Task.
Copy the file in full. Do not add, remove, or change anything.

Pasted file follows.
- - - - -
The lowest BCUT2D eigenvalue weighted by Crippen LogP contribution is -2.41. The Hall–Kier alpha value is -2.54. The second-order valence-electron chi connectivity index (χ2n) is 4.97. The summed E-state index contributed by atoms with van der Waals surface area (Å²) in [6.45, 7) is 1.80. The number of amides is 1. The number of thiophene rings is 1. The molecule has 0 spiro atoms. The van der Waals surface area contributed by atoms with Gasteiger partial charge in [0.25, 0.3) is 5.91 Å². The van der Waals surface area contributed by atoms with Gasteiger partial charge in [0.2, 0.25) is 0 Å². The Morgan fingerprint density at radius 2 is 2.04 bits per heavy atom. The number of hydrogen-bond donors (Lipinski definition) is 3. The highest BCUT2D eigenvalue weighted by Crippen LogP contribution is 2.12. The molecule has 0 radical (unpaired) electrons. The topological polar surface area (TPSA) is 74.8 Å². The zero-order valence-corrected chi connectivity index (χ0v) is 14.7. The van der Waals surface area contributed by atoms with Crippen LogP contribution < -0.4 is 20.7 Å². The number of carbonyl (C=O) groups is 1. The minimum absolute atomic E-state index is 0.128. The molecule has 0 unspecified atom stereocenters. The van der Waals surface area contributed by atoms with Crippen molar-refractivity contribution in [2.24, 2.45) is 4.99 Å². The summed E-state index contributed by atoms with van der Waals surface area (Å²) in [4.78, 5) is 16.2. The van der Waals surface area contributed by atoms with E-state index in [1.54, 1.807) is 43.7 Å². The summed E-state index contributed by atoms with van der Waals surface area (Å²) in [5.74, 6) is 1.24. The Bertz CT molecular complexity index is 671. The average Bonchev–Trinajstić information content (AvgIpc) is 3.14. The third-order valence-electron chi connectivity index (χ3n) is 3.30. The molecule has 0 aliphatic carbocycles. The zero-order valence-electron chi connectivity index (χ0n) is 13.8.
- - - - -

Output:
The lowest BCUT2D eigenvalue weighted by Crippen LogP contribution is -2.41. The Hall–Kier alpha value is -2.54. The second-order valence-electron chi connectivity index (χ2n) is 4.97. The summed E-state index contributed by atoms with van der Waals surface area (Å²) in [6.45, 7) is 1.80. The number of amides is 1. The number of thiophene rings is 1. The molecule has 0 spiro atoms. The van der Waals surface area contributed by atoms with Gasteiger partial charge in [0.25, 0.3) is 5.91 Å². The van der Waals surface area contributed by atoms with Gasteiger partial charge in [0.2, 0.25) is 0 Å². The Morgan fingerprint density at radius 2 is 2.04 bits per heavy atom. The number of hydrogen-bond donors (Lipinski definition) is 3. The highest BCUT2D eigenvalue weighted by Crippen LogP contribution is 2.12. The molecule has 0 radical (unpaired) electrons. The topological polar surface area (TPSA) is 74.8 Å². The zero-order valence-corrected chi connectivity index (χ0v) is 14.7. The van der Waals surface area contributed by atoms with Crippen LogP contribution < -0.4 is 20.7 Å². The number of carbonyl (C=O) groups is 1. The minimum absolute atomic E-state index is 0.128. The molecule has 0 unspecified atom stereocenters. The van der Waals surface area contributed by atoms with Crippen molar-refractivity contribution in [2.24, 2.45) is 4.99 Å². The summed E-state index contributed by atoms with van der Waals surface area (Å²) in [4.78, 5) is 16.2. The van der Waals surface area contributed by atoms with E-state index in [1.54, 1.807) is 43.7 Å². The summed E-state index contributed by atoms with van der Waals surface area (Å²) in [5.74, 6) is 1.24. The Bertz CT molecular complexity index is 671. The average Bonchev–Trinajstić information content (AvgIpc) is 3.14. The third-order valence-electron chi connectivity index (χ3n) is 3.30. The molecule has 0 aliphatic carbocycles. The zero-order valence-electron chi connectivity index (χ0n) is 13.8.